After Effects 7.0
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Like Premiere, After Effects Professional Version also sports a new customizable interface, adoption of OpenHD standards, and a much revamped 32-bit HDR render engine with OpenGL acceleration. Compositors and colorists will appreciate the many export and preview color modes available, the ability to match any film stock or HDR display, and the new color correction filters. If the built-in tools aren’t enough, Adobe includes Synthetic Aperture’s Color Finesse, The Foundry’s KeyLight, and plug-ins from CyCore.
There is also a new and very powerful multi-layer graph editor, “behavioral animation” presets, support for (and many of examples of) a new template system for animating graphical elements, new scripting and expression support, and new options for per-character animation of text. For even more control over time, there is a new optical-flow time remapper, that uses motion vectors to warp and interpolate frames. I find the quality comparable to RealViz’s Retimer, which happens to cost more than the entire Adobe package.
But in spite of all these great features, many of which I’ve wanted for a long time, I’m almost more excited about the integration between Premiere and After Effects. Any Premiere project can be imported into AE, and vice versa. Any After Effects composition can be dropped into an editing timeline just like a normal video clip, even if it hasn’t been rendered yet. This solves nearly all of the common “If only Program A had Feature B in it” complaints. Oh, and it can also export Flash encoded FLVs or SWFs as raster or vector. That’s something I’m going to experiment with in future…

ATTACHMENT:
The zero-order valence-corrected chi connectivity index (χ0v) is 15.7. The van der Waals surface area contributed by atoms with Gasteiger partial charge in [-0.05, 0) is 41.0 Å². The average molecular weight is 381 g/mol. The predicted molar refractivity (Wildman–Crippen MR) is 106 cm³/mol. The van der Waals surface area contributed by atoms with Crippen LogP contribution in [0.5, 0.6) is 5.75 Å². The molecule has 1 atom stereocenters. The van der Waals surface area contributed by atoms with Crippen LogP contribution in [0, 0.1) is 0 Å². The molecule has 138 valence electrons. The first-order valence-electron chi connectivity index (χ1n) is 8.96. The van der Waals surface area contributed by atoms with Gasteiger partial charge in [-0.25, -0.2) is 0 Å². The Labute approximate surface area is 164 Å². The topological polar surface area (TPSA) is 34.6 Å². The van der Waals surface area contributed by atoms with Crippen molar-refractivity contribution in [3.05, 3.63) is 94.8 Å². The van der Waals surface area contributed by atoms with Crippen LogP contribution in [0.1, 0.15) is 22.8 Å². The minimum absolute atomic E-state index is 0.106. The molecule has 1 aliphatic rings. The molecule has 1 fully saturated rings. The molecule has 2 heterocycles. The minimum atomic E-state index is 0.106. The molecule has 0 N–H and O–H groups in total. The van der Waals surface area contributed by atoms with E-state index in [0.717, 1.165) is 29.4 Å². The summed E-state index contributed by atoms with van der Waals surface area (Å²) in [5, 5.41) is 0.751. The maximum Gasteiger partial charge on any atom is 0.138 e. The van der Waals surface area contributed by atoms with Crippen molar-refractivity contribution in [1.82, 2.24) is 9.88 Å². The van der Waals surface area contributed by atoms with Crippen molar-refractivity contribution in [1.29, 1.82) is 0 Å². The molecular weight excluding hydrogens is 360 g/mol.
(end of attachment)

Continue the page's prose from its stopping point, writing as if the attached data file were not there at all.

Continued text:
Encore DVD 2.0
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Encore can also open any Premiere or After Effects files, regardless of whether they have been rendered yet. It’s high time that I point out this feature is called Dynamic Link, and there’s another benefit to it that I haven’t mentioned. If I load a gigantic, RAM-hogging file into AE, I can have that same file open in other Adobe programs without it taking up any more memory. This makes it even easier to work on the same project in four different applications without a performance hit.
And there isn’t aren’t any interface hiccups either, because the all look the same. In fact, I had to change Encore’s layout, because it looked too much like Premiere’s, and as the deadlines get longer and the hours got later, I occasionally got confused when I couldn’t find my Premiere tools in the Encore timeline. It is easy to work in, though. I generally use DVDlab Pro for DVD authoring, and I think it is a more powerful tool for building complex DVDs, but Encore is nice and fast.
It comes with boatloads of background and menu templates, or you can load layered PSDs (or After Effects comps) into it, and they automatically become menus with individual buttons. You can chain video and audio files in a timeline or flowchart hierarchy, easily mix different aspect ratios and build complicated chains of multi-audio, multi-subtitle movies and unlike DVDlab, it has built-in encoding for video and audio.